Make sure you enjoy applying to business school. Push aside the inevitable anxiety about M7 selectivity rates, ever-higher GMAT scores, and the fierce competition among talented peers. This is your chance to step back from the relentless pace of professional commitments and really think about where you would like to see yourself five to ten years from now, what matters most to you, and what you have to offer in both the MBA classroom and in the wider community that is so much part of the business school experience. The MBA application is a welcome reminder of this meaningful road to self-discovery. If you bring awareness to the process of applying, and not just the outcome, the benefits will extend far beyond an acceptance letter.
I spend a lot of time at Fortuna Admissions talking to young professionals hoping for a coveted spot at one of the world’s top MBA programs. And I love witnessing their reactions when I suggest that they enjoy the road to MBA admissions. For many of them it is like releasing a safety valve of apprehension about their chances of admission, and understanding that their personal stories and unique experiences are as worthy and compelling as any other.
The sooner you start your personal journey of introspection, the more you will enjoy the MBA admissions process, and the greater your chances of admissions success.
That’s the essence of the ‘early bird mindset.’ My Fortuna Admissions Co-Founder, Caroline Diarte Edwards, puts this into context: “Having reviewed thousands of applications during my career in business school admissions, including as Director of Admissions at INSEAD, I believe that the single most important action you can take is to spend significant time on self-reflection. Business schools don’t just want to hear about your academic excellence and professional triumphs. They want to know who you are, what you care about and why an MBA is essential to achieving your highest aspirations.”
Herein lies the rub: Answering such questions in a way that’s compelling, concise and credible to an MBA admissions officer means first summoning that clarity of purpose for yourself.
From written essays to the admissions interview, the MBA application process is riddled with formidable questions designed to surface your unique qualities, guiding values, intrinsic motivations and career aspirations. Stanford GSB’s iconic admissions essay, for example, wants to know, “What matter most to you and why,” while Kellogg asks, “How have you grown in the past? How do you intend to grow at Kellogg?” Columbia’s recently re-tuned essay asks for “an example of a team failure of which you have been a part” (and what you’d do differently). And if that doesn’t make the quants among us break into a cold sweat, last year Berkeley Haas debuted a Hemingwayesque prompt that asks you to distill a memorable life experience into a six-word story. Winning the admissions committee’s favor with your ability to access and express this level of self-awareness requires considerable introspection.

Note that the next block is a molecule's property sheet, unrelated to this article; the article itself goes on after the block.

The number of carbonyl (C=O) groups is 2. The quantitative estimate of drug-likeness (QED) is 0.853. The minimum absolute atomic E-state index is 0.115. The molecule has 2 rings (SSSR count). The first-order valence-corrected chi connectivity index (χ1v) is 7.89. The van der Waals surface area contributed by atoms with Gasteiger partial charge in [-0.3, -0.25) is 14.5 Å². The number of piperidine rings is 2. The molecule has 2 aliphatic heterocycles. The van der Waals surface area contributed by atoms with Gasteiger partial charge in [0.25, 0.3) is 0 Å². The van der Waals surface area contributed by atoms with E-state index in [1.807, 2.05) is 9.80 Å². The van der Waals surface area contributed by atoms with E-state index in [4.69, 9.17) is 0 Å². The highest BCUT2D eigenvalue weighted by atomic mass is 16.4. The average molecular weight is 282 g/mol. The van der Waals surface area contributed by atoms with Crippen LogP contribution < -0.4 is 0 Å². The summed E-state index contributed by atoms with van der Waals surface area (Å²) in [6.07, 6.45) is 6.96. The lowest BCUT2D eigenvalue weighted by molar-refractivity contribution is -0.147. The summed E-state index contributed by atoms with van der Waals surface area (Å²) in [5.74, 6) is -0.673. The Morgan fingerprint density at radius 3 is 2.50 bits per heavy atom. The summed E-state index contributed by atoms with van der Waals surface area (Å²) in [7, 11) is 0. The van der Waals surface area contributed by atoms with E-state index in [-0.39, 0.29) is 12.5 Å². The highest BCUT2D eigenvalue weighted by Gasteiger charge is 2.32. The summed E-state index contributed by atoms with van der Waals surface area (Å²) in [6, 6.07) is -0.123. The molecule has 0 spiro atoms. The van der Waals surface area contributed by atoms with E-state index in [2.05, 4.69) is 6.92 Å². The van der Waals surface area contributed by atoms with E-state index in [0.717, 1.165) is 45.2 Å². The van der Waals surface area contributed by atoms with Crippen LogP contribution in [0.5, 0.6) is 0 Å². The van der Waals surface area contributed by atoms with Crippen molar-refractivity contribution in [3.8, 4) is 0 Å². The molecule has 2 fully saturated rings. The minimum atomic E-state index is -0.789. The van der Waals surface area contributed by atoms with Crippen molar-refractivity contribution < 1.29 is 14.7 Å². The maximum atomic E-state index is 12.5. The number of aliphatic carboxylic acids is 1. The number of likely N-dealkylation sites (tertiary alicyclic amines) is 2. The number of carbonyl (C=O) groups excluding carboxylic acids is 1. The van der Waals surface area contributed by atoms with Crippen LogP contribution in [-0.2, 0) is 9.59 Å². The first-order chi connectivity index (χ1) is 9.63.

It can seem impossible to find the time (and presence of mind) to ponder such questions given the accelerated pace of life, especially for fast-track, high-performing individuals. Professional necessity has conditioned most of us to be connected to our external devices more than our interior lives, more devoted to multi-tasking than mindfulness. Yet that’s precisely what the business school admission process is trying to exact from applicants.
“Not allowing yourself that time and space to be introspective early on is a missed opportunity,” says Fortuna Admissions expert coach Sharon Joyce, former Berkeley Haas Associate Director of Admissions. “For most of the people we’re working with, who have been incredibly successful in both academics and career to date, the missing piece at the outset is often thinking deeply on why the MBA is the vital next step and being able to express this from a place of authenticity and depth.”
Injecting the b-school application process with this level of self-discovery is something Sharon is passionate about. “I’m an astute observer of applicants’ strengths,” winks Joyce. “I am intrigued by the unique qualities of the clients I coach and love hearing the one-of-a-kind stories that applicants share with me.”
I asked Sharon and other of my Fortuna Admissions colleagues for top tips on the early bird mindset and how to set yourself up for admissions success.
#1 Uncover your ‘personal brand.’
“Before diving into the application process, I am a huge proponent of doing some reflective work. In my experience, using self-assessment tools such as CliftonStrengths helps candidates clarify their passions, purpose and ‘personal brand,’” says Joyce. “Generally speaking, self-assessment tools include activities that illuminate values, skills, strengths, cultural and personal workstyle preferences and communication styles. Guiding prospective students to define their strengths, affinities and talents lays the groundwork for powerful application materials.”